When I talk to a teenager and try to explain aspects of cause and effect I know that there is a physiological barrier to passing that understanding along. Wouldn't it be interesting if some of the fundamental workings of the universe need to be discovered by healthy 75 year old brains?
Alex Kane Rudansky
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Alex Kane Rudansky,
User Rank: Author
9/20/2013 | 2:29:40 PM
re: Google Backs Calico To Extend Human Lifespans
I'm curious to see how this broad approach will pan out. To get answers, you need to ask the right questions, and it isn't clear what questions Calico is posing other than these hyped up "solving death" queries.
David F. Carr
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David F. Carr,
User Rank: Author
9/20/2013 | 1:38:47 PM
re: Google Backs Calico To Extend Human Lifespans
Main motivation: the Google Guys want to live longer.
David F. Carr
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David F. Carr,
User Rank: Author
9/20/2013 | 1:30:27 AM
re: Google Backs Calico To Extend Human Lifespans
Maybe the rift isn't quite as bitter or petty in the post-Jobs era?
ChrisMurphy
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ChrisMurphy,
User Rank: Author
9/19/2013 | 10:30:28 PM
re: Google Backs Calico To Extend Human Lifespans
It sounds a bit whacky to set such a enormous goal and admit you don't know how you'll do it. It sounds like something a foundation would do more than a company. But I like it. Most of our health research is focused on what the tech industry would call "point products" -- cure this disease, replace this joint, stop this infection. This is a much broader, wellness kind of focus, a different lens for looking at what is killing us.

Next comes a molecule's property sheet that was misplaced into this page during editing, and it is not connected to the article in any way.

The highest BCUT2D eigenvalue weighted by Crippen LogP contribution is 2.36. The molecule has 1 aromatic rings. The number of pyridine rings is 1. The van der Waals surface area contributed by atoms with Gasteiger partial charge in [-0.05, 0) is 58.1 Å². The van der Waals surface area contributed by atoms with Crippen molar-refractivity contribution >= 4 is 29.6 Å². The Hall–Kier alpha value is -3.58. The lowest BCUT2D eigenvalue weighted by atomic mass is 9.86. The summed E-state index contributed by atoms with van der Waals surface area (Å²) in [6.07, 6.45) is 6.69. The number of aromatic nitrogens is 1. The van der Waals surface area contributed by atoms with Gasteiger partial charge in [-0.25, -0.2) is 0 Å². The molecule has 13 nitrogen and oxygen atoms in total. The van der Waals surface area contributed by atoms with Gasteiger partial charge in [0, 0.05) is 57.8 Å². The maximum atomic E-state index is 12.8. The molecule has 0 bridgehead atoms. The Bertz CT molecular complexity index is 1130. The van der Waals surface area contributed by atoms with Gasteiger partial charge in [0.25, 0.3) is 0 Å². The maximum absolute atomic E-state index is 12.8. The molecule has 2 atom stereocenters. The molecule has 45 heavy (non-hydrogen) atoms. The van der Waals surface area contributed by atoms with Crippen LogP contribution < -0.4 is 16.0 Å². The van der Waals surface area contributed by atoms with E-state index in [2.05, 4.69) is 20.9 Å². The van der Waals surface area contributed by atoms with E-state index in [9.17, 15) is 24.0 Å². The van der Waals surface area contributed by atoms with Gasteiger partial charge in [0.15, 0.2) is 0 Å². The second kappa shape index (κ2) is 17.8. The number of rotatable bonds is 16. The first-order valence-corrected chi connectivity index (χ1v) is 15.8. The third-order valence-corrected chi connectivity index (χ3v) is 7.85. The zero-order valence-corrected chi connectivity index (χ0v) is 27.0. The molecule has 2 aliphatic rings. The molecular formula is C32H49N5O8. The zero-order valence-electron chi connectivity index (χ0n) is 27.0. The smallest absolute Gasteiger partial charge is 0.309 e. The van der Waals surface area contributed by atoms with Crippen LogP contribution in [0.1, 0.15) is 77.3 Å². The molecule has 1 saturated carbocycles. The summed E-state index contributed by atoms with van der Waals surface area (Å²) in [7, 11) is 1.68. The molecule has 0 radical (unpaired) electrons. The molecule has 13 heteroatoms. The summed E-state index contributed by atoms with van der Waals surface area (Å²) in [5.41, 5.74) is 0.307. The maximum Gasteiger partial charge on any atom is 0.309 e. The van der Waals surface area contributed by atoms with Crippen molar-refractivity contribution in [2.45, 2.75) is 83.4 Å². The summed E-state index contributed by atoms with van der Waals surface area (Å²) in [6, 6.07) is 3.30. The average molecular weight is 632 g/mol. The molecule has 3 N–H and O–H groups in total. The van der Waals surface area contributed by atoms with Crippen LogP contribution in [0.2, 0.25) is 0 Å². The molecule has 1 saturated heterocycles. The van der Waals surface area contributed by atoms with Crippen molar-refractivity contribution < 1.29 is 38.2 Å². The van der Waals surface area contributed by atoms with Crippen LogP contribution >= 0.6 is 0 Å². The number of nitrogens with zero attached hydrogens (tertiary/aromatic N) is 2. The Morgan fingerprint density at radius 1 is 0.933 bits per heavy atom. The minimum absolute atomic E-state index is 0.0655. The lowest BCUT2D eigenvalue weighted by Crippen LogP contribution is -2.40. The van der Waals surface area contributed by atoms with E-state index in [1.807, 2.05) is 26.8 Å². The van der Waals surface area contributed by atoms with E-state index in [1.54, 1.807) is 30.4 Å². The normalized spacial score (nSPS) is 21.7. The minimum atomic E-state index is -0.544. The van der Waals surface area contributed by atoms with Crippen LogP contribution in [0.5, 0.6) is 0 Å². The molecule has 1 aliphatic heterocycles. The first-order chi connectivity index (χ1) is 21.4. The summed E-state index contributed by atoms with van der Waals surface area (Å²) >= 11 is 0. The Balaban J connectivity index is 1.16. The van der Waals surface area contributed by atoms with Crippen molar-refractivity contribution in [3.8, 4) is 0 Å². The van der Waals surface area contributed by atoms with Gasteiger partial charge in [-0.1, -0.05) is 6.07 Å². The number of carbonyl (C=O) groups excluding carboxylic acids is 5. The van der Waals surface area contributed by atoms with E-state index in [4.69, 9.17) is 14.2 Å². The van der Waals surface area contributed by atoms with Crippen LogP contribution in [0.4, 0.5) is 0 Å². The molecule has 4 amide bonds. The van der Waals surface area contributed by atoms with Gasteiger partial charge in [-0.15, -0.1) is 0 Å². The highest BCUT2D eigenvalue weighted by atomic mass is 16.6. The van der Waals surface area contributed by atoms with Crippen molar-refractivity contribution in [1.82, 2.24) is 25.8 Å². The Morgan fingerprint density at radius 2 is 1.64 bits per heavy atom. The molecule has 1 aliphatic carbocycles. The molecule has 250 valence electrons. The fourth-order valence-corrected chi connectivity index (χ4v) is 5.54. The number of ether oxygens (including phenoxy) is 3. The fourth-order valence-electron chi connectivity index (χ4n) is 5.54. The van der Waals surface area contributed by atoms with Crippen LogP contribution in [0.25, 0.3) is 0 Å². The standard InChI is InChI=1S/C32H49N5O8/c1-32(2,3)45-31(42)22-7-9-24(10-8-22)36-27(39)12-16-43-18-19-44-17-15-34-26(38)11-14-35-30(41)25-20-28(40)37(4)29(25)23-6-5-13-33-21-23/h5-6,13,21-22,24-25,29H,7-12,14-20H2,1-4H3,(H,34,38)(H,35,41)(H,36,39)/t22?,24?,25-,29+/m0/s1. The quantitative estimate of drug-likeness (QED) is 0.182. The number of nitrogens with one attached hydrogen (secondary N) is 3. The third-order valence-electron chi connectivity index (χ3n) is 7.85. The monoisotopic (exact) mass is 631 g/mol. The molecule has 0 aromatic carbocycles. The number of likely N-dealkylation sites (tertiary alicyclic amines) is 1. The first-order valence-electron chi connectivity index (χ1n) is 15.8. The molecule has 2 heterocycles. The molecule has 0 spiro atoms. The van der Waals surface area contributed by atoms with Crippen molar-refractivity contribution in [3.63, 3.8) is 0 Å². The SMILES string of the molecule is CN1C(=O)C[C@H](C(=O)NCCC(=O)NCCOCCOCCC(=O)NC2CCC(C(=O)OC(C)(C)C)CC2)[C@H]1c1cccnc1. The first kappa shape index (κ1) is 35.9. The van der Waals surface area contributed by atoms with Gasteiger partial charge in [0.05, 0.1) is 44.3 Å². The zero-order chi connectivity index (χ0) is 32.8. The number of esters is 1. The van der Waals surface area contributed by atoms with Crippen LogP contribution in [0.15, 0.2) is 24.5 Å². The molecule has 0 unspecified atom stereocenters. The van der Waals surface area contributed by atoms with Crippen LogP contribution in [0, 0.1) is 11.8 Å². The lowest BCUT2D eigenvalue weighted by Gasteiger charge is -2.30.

anon9508152970
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anon9508152970,
User Rank: Apprentice
9/19/2013 | 10:04:35 PM
re: Google Backs Calico To Extend Human Lifespans
The veterans of the war on aging realize that the greatest obstacle to the scientific conquest of this disease is public apathy. Death is too horrible to even think about. The arrival of Google's Calico business on the battlefield constitutes a significant show of force that may turn the tables on Father Time. If they can sway public opinion, it has been shown that radical life extension can be a reality in 25 years.

Aubrey de Grey the celebrated Biomedical Gerontologist has already figured out a way to end aging ASAP. The procedures are already mapped out. It is now a matter of focusing financial power on the appropriate projects and bringing the public up to speed in finding a cure for aging in our time.
Thomas Claburn
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Thomas Claburn,
User Rank: Author
9/19/2013 | 9:45:08 PM
re: Google Backs Calico To Extend Human Lifespans
Arthur Levinson will remain chairman at Apple while running a Google-backed company? That seems unusual, given the divide between Steve Jobs and Eric Schmidt that led Schmidt to resign from Apple's board several years ago.
OtherJimDonahue
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OtherJimDonahue,
User Rank: Apprentice
9/19/2013 | 9:29:38 PM
re: Google Backs Calico To Extend Human Lifespans
If we live longer, that gives Google more time to pitch products to us.